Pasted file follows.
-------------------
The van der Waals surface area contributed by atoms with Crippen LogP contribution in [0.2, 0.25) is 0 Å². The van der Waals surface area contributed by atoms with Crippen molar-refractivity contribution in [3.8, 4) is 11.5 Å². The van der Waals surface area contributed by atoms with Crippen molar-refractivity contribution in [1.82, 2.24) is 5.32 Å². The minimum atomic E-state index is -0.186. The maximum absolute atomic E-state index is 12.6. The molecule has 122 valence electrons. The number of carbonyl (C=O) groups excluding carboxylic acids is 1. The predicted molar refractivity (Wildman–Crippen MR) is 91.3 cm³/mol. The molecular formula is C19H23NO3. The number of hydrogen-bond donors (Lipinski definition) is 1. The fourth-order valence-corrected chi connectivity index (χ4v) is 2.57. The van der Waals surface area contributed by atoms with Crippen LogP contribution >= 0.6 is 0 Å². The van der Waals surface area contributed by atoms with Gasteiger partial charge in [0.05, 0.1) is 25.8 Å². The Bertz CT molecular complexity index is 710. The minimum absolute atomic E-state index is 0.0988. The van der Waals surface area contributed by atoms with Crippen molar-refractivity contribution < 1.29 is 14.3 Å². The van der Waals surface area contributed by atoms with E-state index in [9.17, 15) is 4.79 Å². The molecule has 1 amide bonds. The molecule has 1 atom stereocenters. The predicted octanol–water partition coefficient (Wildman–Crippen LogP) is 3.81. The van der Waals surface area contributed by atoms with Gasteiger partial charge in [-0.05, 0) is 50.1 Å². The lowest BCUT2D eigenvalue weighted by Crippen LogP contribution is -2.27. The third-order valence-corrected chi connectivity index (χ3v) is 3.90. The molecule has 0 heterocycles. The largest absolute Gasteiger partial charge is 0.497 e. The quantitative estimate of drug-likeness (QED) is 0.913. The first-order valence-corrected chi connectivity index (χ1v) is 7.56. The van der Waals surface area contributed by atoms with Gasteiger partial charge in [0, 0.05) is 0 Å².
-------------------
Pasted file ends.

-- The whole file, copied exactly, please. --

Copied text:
The van der Waals surface area contributed by atoms with Crippen LogP contribution in [0.2, 0.25) is 0 Å². The van der Waals surface area contributed by atoms with Crippen molar-refractivity contribution in [3.8, 4) is 11.5 Å². The van der Waals surface area contributed by atoms with Crippen molar-refractivity contribution in [1.82, 2.24) is 5.32 Å². The minimum atomic E-state index is -0.186. The maximum absolute atomic E-state index is 12.6. The molecule has 122 valence electrons. The number of carbonyl (C=O) groups excluding carboxylic acids is 1. The predicted molar refractivity (Wildman–Crippen MR) is 91.3 cm³/mol. The molecular formula is C19H23NO3. The number of hydrogen-bond donors (Lipinski definition) is 1. The fourth-order valence-corrected chi connectivity index (χ4v) is 2.57. The van der Waals surface area contributed by atoms with Crippen LogP contribution >= 0.6 is 0 Å². The van der Waals surface area contributed by atoms with Gasteiger partial charge in [0.05, 0.1) is 25.8 Å². The Bertz CT molecular complexity index is 710. The minimum absolute atomic E-state index is 0.0988. The van der Waals surface area contributed by atoms with Crippen molar-refractivity contribution < 1.29 is 14.3 Å². The van der Waals surface area contributed by atoms with E-state index in [9.17, 15) is 4.79 Å². The molecule has 1 amide bonds. The molecule has 1 atom stereocenters. The predicted octanol–water partition coefficient (Wildman–Crippen LogP) is 3.81. The van der Waals surface area contributed by atoms with Gasteiger partial charge in [-0.05, 0) is 50.1 Å². The lowest BCUT2D eigenvalue weighted by Crippen LogP contribution is -2.27. The third-order valence-corrected chi connectivity index (χ3v) is 3.90. The molecule has 0 heterocycles. The largest absolute Gasteiger partial charge is 0.497 e. The quantitative estimate of drug-likeness (QED) is 0.913. The first-order valence-corrected chi connectivity index (χ1v) is 7.56. The van der Waals surface area contributed by atoms with Gasteiger partial charge in [0, 0.05) is 0 Å².